What is your e-reading device of choice?
I use my iPad for reading simply because I always have it on me. I still prefer the feel of a print book but I can't deny that the iPad is far more convenient on a day to day basis when I'm on the go.
Describe your desk
Everything I've written has been using an old laptop so my desk is pretty much my lap or the cupboard under the stairs where my PC lives. I'm usually surrounded by scraps of paper from when I've been struck by an idea whilst out somewhere and had to scribble it down on the back of a receipt or newspaper so that I don't forget it later. I also have a few Bad Taste Bears which belonged to a family friend who passed away a while ago which sit next to my monitor.
What are your five favorite books, and why?
My five favourite books would be Clive Barker's The Great and Secret Show, Assassins by Shaun Hutson, Neil Gaiman's Stardust and Neverwhere and finally Fate is the hunter by Ernest K Gann. I love all of Barker's early works with The Great and Secret Show standing out for me as a work of incredible imagination, a similar feeling I get from reading any one of Gaiman's novels. Assassins I read when I was younger and I loved the visceral nature of its narrative, the harshness of its characters. As for Fate is the Hunter, I used to be a private pilot and this book describes beautifully the ingenuity of some of the early aviation pioneers when it came to solving what seemed like insurmountable problems.
How has Smashwords contributed to your success?
Smashwords has been a platform upon which I can stand and show my work. Although I love to write, when it comes to marketing I know nothing so having them backing authors up and supporting what we do makes all the difference in the world. They provide the audience and the knowledge to reach that audience effectively and for that I'm truly grateful to them for all of their guidance and support.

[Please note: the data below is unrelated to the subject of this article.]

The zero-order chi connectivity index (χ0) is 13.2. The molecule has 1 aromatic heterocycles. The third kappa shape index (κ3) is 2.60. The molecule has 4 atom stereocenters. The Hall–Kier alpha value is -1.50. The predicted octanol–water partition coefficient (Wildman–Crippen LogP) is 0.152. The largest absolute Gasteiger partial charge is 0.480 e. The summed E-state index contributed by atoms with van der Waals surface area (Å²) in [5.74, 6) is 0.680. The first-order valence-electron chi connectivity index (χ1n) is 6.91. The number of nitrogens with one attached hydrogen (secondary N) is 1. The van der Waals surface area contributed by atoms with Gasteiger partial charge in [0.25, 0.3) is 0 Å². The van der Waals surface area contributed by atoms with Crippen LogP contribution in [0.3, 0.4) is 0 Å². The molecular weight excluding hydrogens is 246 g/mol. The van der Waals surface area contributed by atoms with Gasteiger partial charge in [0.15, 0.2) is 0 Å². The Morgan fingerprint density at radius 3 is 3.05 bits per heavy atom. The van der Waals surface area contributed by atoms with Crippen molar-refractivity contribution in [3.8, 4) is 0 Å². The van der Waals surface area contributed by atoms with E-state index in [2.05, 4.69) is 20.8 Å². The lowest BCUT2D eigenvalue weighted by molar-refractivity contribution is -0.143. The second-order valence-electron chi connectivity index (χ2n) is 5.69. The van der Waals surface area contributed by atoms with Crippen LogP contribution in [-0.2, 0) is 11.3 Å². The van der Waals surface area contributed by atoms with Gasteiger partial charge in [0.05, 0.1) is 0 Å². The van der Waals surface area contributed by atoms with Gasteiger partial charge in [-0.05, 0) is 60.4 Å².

What are you working on next?
Coming off of Vampyre, I really felt like doing something a little lighter. Vampyre took well over two years to complete and even after that I periodically kept going back to rewrite and sharpen certain elements of it before publishing. That's a long time to spend with such dark material so my next book has a much lighter tone to it. The first draft is complete and though I don't want to give away too much at this point, I will say that at its heart its a story about the relationship between 3 characters, one of which is pulled into the world of the other two and is far from prepared to deal with what he discovers there.
Published 2016-07-03.
Smashwords Interviews are created by the profiled author, publisher or reader.

Books by This Author

Vampyre Dreams
Price: $3.99 USD. Words: 149,280. Language: English. Published: January 23, 2012. Categories: Fiction » Fantasy » Urban, Fiction » Horror » Crime
The latest in a series of brutal murders has left Detective Robert Park close to breakdown, his sense of failure being amplified when his only suspect seemingly becomes a victim of her own gruesome game. With the situation worsening, Park soon realizes that far darker forces are at work in his city than he could ever have imagined.